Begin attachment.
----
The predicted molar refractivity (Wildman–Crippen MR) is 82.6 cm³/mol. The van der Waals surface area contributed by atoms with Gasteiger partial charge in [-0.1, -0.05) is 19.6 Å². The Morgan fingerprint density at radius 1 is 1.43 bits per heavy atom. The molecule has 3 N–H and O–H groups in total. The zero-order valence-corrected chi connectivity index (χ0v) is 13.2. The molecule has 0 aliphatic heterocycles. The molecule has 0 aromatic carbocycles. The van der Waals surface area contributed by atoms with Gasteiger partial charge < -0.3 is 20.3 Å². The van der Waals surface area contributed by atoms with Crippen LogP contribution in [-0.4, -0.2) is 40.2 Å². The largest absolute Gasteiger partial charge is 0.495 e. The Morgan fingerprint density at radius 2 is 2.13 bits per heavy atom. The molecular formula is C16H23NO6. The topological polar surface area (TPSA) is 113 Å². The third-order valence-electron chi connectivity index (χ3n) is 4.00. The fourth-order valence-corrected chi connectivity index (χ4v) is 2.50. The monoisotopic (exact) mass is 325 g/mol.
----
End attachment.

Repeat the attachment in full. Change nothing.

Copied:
The predicted molar refractivity (Wildman–Crippen MR) is 82.6 cm³/mol. The van der Waals surface area contributed by atoms with Gasteiger partial charge in [-0.1, -0.05) is 19.6 Å². The Morgan fingerprint density at radius 1 is 1.43 bits per heavy atom. The molecule has 3 N–H and O–H groups in total. The zero-order valence-corrected chi connectivity index (χ0v) is 13.2. The molecule has 0 aliphatic heterocycles. The molecule has 0 aromatic carbocycles. The van der Waals surface area contributed by atoms with Gasteiger partial charge < -0.3 is 20.3 Å². The van der Waals surface area contributed by atoms with Crippen LogP contribution in [-0.4, -0.2) is 40.2 Å². The largest absolute Gasteiger partial charge is 0.495 e. The Morgan fingerprint density at radius 2 is 2.13 bits per heavy atom. The molecular formula is C16H23NO6. The topological polar surface area (TPSA) is 113 Å². The third-order valence-electron chi connectivity index (χ3n) is 4.00. The fourth-order valence-corrected chi connectivity index (χ4v) is 2.50. The monoisotopic (exact) mass is 325 g/mol.